Preparation for 2004 starts NOW

just wanted to remind some racers that get all carried with the Holiday seasons and silly things like your job, that there is a lot to do before the race cars can really "rest" for the Winter. Here is a quick checklist I try to follow and I hope it might remind you of something you forgot to do. After this I will get into the first steps of getting "Project 4-Link" out of the 8.90 Super class wars and into Top Dragster and Quick 16 events.

1. Drain the fuel out of EVERYTHING. I start with my portable generators all the way through the fuel cell on the racecars. I mix five gallons of unleaded gas with a pint of Sta-bil. I then fill up the small engines with this mixture and run them for about 15 minutes. The racecar is drained (methanol in my cars) and I discard the old fuel into a waste barrel. I drain and blow the lines as dry as I can get them. The race carb and fuel pump get drained and sprayed inside and out with WD-40. Use caution when draining fuel especially if you have a portable heater on.

2. Unhook the battery cables on everything. Clean them and the battery posts. I have my batteries hooked up to a Battery Tender all winter.

3. I pull the spark plugs and crank the engine over while spraying a LOT of WD-40 into the intake to coat the cylinders and valves to prevent rust over the winter months. I then back off the rocker arms so the valves are all shut.

4. I raise the car and put it on jack stands so the suspension is hanging and the springs are unloaded. If you do not have a heated garage I would take the slicks into the basement to keep them a constant temperature.

5. Drain the coolant or check the anti-freeze if your climate requires it. Even with a furnace be prepared in case the furnace fails. A cracked cylinder is a lot more expensive than a couple gallons of good antifreeze.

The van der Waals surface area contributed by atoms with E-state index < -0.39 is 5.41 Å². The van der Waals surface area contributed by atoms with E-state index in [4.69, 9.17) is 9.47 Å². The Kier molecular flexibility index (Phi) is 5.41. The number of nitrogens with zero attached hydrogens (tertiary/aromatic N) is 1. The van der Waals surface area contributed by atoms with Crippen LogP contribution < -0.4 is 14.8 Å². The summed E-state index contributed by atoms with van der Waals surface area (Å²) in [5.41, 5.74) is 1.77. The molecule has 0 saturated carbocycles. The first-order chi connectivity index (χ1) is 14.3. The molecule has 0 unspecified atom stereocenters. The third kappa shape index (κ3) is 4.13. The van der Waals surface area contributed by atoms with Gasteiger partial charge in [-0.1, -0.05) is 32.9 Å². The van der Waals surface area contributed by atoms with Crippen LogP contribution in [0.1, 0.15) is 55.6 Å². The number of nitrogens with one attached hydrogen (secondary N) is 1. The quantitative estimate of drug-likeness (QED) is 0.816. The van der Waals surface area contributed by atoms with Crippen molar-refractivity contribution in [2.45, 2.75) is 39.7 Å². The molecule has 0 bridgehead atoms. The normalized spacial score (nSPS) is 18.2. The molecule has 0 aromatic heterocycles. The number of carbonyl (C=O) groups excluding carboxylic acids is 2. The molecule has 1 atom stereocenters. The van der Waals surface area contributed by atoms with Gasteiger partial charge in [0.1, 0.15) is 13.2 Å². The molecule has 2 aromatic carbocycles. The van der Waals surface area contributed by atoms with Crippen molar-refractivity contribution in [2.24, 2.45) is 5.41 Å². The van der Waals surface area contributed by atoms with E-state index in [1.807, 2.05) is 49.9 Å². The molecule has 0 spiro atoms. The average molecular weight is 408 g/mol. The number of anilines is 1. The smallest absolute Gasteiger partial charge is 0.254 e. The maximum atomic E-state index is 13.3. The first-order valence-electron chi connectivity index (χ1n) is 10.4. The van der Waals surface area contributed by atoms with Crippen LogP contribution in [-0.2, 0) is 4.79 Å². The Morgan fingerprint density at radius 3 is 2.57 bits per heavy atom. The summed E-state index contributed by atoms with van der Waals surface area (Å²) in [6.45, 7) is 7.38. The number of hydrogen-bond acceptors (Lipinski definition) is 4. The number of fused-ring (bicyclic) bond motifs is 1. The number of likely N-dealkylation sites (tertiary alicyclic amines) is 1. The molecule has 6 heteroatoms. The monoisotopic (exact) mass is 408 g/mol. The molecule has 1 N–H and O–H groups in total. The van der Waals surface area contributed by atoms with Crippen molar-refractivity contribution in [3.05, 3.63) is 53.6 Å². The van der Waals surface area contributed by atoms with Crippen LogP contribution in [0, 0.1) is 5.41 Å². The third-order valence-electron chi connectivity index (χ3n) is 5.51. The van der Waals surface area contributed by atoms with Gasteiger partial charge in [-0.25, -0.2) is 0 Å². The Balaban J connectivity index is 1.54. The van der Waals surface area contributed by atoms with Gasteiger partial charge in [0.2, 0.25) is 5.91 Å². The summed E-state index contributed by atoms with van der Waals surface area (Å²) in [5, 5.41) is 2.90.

6. The most important thing to do right now is to take a good close look at everything. Brakes, brake lines, door hinges and latches, rod ends, are the shocks leaking? Are the steering components tight? Look for any cracked welds or loose bolts. What about those rod ends on the ladder bars or four-link? Check them close, if the ball is loose or pitted, replace it. It is the only thing between you and the guardrail.

7. Trailer: All I do is go through the trailer and look for stuff that needs to be replaced or fixed for the next season. I always park the trailer on wood planks and cover the tires with tire covers to protect them from our nasty climate. That is about it from the list. It takes me about two weekends to get everything done right. I rest easier knowing when it hits -25 degrees here none of my race stuff will break!

Now a little about the updates we are planning for Project 4-Link over the winter. This is a major project and I know it. The first thing Andy and I did was to remove the engine and transmission and start cleaning the chassis and looking for any problem areas. Jim Pulliam built me a top-notch dragster. It has about 900 runs on it and the frame is still perfect. All we need to do is get the new helmet bars welded in so we can get certified. If you have a dragster and do not have the 1" helmet bars welded around your roll cage you NEED to get it done. You cannot certify without them anymore.

Our first real project was the engine. I took it to good friend and horsepower guru, Jay Roeder. His shop, Roeder Performance and Machine, in Waverly, IA, has built top quality race engines for a few years and his engines are known for longevity and high horsepower. We delivered it with the heads removed and everything else intact.

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